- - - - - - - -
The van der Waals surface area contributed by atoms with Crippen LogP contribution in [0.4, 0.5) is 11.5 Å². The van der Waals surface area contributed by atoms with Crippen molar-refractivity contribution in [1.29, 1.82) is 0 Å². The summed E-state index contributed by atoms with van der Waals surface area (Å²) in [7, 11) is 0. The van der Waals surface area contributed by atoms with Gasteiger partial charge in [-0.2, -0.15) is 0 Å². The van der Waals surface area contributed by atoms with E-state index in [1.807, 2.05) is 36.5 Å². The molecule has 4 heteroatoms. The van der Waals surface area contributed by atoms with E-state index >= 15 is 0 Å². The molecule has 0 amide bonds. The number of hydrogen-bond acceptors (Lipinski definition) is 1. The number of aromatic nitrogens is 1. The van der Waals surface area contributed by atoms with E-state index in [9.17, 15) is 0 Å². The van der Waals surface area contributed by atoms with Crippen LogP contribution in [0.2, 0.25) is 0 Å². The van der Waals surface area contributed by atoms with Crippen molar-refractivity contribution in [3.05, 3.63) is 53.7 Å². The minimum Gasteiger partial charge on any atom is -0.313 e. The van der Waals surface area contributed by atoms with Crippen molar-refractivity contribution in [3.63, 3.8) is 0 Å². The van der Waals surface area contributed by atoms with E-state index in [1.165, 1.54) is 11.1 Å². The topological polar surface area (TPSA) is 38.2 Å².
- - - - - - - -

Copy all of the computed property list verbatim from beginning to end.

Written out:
The van der Waals surface area contributed by atoms with Crippen LogP contribution in [0.4, 0.5) is 11.5 Å². The van der Waals surface area contributed by atoms with Crippen molar-refractivity contribution in [1.29, 1.82) is 0 Å². The summed E-state index contributed by atoms with van der Waals surface area (Å²) in [7, 11) is 0. The van der Waals surface area contributed by atoms with Gasteiger partial charge in [-0.2, -0.15) is 0 Å². The van der Waals surface area contributed by atoms with E-state index in [1.807, 2.05) is 36.5 Å². The molecule has 4 heteroatoms. The van der Waals surface area contributed by atoms with E-state index >= 15 is 0 Å². The molecule has 0 amide bonds. The number of hydrogen-bond acceptors (Lipinski definition) is 1. The number of aromatic nitrogens is 1. The van der Waals surface area contributed by atoms with E-state index in [9.17, 15) is 0 Å². The van der Waals surface area contributed by atoms with Crippen LogP contribution in [0.2, 0.25) is 0 Å². The van der Waals surface area contributed by atoms with Crippen molar-refractivity contribution in [3.05, 3.63) is 53.7 Å². The minimum Gasteiger partial charge on any atom is -0.313 e. The van der Waals surface area contributed by atoms with Crippen molar-refractivity contribution in [3.63, 3.8) is 0 Å². The van der Waals surface area contributed by atoms with E-state index in [1.165, 1.54) is 11.1 Å². The topological polar surface area (TPSA) is 38.2 Å².